Sharyl Attkisson's new book shows the common interest between a discredited journalist trying to cash in on right-wing credibility and the conservative machine that wants its media worldview confirmed.
Attkisson resigned in March after two decades at CBS News, reportedly in part because she believed the network had stymied her reporting due to "liberal bias." Staffers there reportedly characterized her work, which often focused on trumped-up claims of Obama administration misdeeds, as "agenda-driven," leading "network executives to doubt the impartiality of her reporting."
In her forthcoming book, Stonewalled, Attkisson alleges that the press has been protecting Obama from scrutiny for ideological reasons. "Attkisson doesn't explicitly accuse CBS and the rest of the mainstream media of a pervasive liberal bias," writes Fox News' Howard Kurtz in a review. "But that view is clear from sheer accumulation of detail in her book."
Based on press accounts, Attkisson's allegations of CBS News' bias rely largely on her own recollections of conversations she says she had with her former colleagues. The network declined Media Matters' request for comment, but one apparent subject of Attkisson's criticism has denied her account.
Attkisson's credibility is central to determining whether to believe her claims. Given her history of conspiratorial claims and shoddy reporting -- including her false and baseless claim that Media Matters may have been paid to attack her -- it is difficult to take her story at face value. But one thing is clear: her message is very valuable to both right-wing media and Attkisson herself.
Attkisson's publisher is HarperCollins, a subsidiary of Rupert Murdoch's News Corp. She's been the beneficiary of a press roll-out backed by the conservative tycoon's media holdings, The New York Post and Fox News, which have depicted the book as very damaging to the press.
The book's press tour launched over the weekend with a glowing 2,000-word review in the Post that concludes, "After reading the book, you won't question whether CBS News or Attkisson is more trustworthy" (the paper has since published at least two additional stories on the book). Special Report's Bret Baier described the book as a "first-person testimonial about mainstream media bias" in one of several segments Fox has run this week promoting Attkisson's allegations.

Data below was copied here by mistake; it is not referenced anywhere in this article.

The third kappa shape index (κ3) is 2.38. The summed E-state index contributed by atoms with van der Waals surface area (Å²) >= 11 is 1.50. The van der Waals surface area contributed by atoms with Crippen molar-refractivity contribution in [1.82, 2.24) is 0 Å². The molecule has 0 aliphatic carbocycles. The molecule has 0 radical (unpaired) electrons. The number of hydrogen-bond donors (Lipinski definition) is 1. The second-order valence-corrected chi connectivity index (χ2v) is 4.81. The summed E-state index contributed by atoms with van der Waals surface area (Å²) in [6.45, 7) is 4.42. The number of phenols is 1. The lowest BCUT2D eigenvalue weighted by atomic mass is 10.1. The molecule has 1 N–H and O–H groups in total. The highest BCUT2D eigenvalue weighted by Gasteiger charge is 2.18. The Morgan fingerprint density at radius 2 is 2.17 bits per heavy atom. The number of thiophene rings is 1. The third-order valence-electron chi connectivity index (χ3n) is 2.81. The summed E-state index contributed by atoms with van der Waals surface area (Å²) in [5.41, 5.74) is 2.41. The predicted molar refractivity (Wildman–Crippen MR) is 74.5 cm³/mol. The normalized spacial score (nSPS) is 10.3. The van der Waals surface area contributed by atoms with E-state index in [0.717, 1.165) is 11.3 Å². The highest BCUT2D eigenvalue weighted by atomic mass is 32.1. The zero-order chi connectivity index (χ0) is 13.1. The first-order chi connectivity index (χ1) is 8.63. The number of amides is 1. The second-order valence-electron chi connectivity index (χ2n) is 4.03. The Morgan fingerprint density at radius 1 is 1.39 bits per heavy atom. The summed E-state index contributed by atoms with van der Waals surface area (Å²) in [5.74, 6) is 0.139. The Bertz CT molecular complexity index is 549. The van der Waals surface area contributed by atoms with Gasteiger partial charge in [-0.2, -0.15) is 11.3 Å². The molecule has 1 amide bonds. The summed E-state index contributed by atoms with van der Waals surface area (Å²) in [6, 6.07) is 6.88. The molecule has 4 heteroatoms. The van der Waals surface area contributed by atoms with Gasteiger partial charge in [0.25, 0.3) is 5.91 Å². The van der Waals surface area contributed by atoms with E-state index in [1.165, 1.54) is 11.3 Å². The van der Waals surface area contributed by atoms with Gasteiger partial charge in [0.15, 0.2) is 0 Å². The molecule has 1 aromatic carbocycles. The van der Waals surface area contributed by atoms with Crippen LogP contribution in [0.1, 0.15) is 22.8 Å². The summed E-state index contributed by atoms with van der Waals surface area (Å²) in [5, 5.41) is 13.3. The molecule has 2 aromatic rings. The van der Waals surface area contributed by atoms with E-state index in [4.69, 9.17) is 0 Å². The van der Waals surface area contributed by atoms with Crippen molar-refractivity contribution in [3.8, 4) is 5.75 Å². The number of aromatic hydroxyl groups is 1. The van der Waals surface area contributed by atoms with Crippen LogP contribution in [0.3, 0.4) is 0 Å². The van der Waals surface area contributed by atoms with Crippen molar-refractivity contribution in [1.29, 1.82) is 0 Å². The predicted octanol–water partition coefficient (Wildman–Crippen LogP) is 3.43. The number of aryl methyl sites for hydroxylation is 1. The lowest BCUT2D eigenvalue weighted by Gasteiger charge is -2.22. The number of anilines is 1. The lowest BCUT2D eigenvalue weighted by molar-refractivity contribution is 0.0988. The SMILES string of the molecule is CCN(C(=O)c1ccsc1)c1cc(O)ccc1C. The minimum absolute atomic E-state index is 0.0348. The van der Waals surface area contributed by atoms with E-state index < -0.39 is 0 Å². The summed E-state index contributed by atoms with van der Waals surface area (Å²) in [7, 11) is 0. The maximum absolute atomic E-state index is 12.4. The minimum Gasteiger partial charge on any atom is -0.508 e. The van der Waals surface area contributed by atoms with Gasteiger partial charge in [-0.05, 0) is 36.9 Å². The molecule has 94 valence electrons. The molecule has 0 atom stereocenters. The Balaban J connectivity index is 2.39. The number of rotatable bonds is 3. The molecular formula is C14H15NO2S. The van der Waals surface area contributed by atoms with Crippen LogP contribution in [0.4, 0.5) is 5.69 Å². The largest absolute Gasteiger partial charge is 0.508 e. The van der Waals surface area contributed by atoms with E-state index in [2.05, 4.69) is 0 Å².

Those outlets have not disclosed the conflict of interest they have in boosting a product of their corporate cousin.
It's not surprising that the Murdoch press would be so eager to bolster Attkisson's story. Attkisson's claim of liberal bias feeds into the media narrative that they have been promoting for decades -- which is in turn built on the decades-old refrain from conservative politicians that they could not get a fair shake from the press.
"Opportunity exists for an island of difference in the sea of sameness in television news today," Murdoch said during a 1996 press conference about the then-nascent Fox News. "Opportunity exists in a growing disconnect between television news and its audience. An increasing gap between the values of those that deliver the news and those that receive it."
Since its founding, Fox has branded itself as "Fair and Balanced" -- headed by Roger Ailes, a former aide to Richard Nixon and George H. W. Bush, the network would be fair, unlike the supposedly liberal mainstream media, and serve as the balance to the rest of the press.
This strategy of instituting a conservative slant to the news while undermining the rest of the media as hopelessly liberal has been very effective. Nearly half of "consistent conservatives" say that Fox News is their main news source, according to a Pew Research study. 88 percent of the group says they trust the network, while all three broadcast networks and major newspapers like The New York Times, Washington Post, and USA Today are all "more distrusted than trusted."
By making themselves the only credible name in news for conservatives and consolidating the viewership of that audience, Fox has drawn the highest ratings in cable news along with huge profits. Other right-wing outlets have followed the network's example, running down the credibility of mainstream outlets as a way of appealing to the same potential readers and viewers.
It is in Attkisson's interest to play up her conflicts with CBS News as much as possible in order to buttress that notion of the liberal media that has been so lucrative for the conservative press. Since she left CBS in March, she has largely relied on right-wing outlets to publish her work, contributing freelance pieces to conservative outlets like Heritage Foundation's The Daily Signal and the Sinclair Broadcasting Group's network affiliates.
Having crossed that line, Attkisson is now dependent on keeping the favor of conservatives -- and attacking the mainstream media is a great strategy for her.
A decade ago former CBS correspondent Bernie Goldberg was able to turn his own jeremiad against his network into a number one New York Times bestseller and a payday as a Fox News contributor who regularly appears on the network to criticize his former colleagues in the press. That's the gold ring for Attkisson to chase, and if it's up to her would-be colleagues, she will reach it.